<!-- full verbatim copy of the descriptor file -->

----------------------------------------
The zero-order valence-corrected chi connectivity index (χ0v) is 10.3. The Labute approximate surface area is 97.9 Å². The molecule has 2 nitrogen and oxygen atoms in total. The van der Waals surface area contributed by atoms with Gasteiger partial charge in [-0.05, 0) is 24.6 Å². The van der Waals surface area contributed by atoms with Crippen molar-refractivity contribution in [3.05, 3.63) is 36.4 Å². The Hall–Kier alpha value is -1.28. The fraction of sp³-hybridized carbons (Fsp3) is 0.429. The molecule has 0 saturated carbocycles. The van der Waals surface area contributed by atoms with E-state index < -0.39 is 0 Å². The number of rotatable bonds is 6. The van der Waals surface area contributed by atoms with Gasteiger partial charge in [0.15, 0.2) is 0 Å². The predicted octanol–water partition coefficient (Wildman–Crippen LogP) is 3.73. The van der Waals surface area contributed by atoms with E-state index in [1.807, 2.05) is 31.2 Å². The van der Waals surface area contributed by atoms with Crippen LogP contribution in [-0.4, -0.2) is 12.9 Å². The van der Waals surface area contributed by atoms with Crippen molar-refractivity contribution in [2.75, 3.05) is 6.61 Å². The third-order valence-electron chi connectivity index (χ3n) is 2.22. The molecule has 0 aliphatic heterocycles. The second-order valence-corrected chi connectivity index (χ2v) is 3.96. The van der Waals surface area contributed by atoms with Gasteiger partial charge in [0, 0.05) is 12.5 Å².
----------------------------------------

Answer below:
The zero-order valence-corrected chi connectivity index (χ0v) is 10.3. The Labute approximate surface area is 97.9 Å². The molecule has 2 nitrogen and oxygen atoms in total. The van der Waals surface area contributed by atoms with Gasteiger partial charge in [-0.05, 0) is 24.6 Å². The van der Waals surface area contributed by atoms with Crippen molar-refractivity contribution in [3.05, 3.63) is 36.4 Å². The Hall–Kier alpha value is -1.28. The fraction of sp³-hybridized carbons (Fsp3) is 0.429. The molecule has 0 saturated carbocycles. The van der Waals surface area contributed by atoms with E-state index < -0.39 is 0 Å². The number of rotatable bonds is 6. The van der Waals surface area contributed by atoms with Gasteiger partial charge in [0.15, 0.2) is 0 Å². The predicted octanol–water partition coefficient (Wildman–Crippen LogP) is 3.73. The van der Waals surface area contributed by atoms with E-state index in [1.807, 2.05) is 31.2 Å². The van der Waals surface area contributed by atoms with Crippen LogP contribution in [-0.4, -0.2) is 12.9 Å². The van der Waals surface area contributed by atoms with Crippen molar-refractivity contribution in [2.75, 3.05) is 6.61 Å². The third-order valence-electron chi connectivity index (χ3n) is 2.22. The molecule has 0 aliphatic heterocycles. The second-order valence-corrected chi connectivity index (χ2v) is 3.96. The van der Waals surface area contributed by atoms with Gasteiger partial charge in [0, 0.05) is 12.5 Å².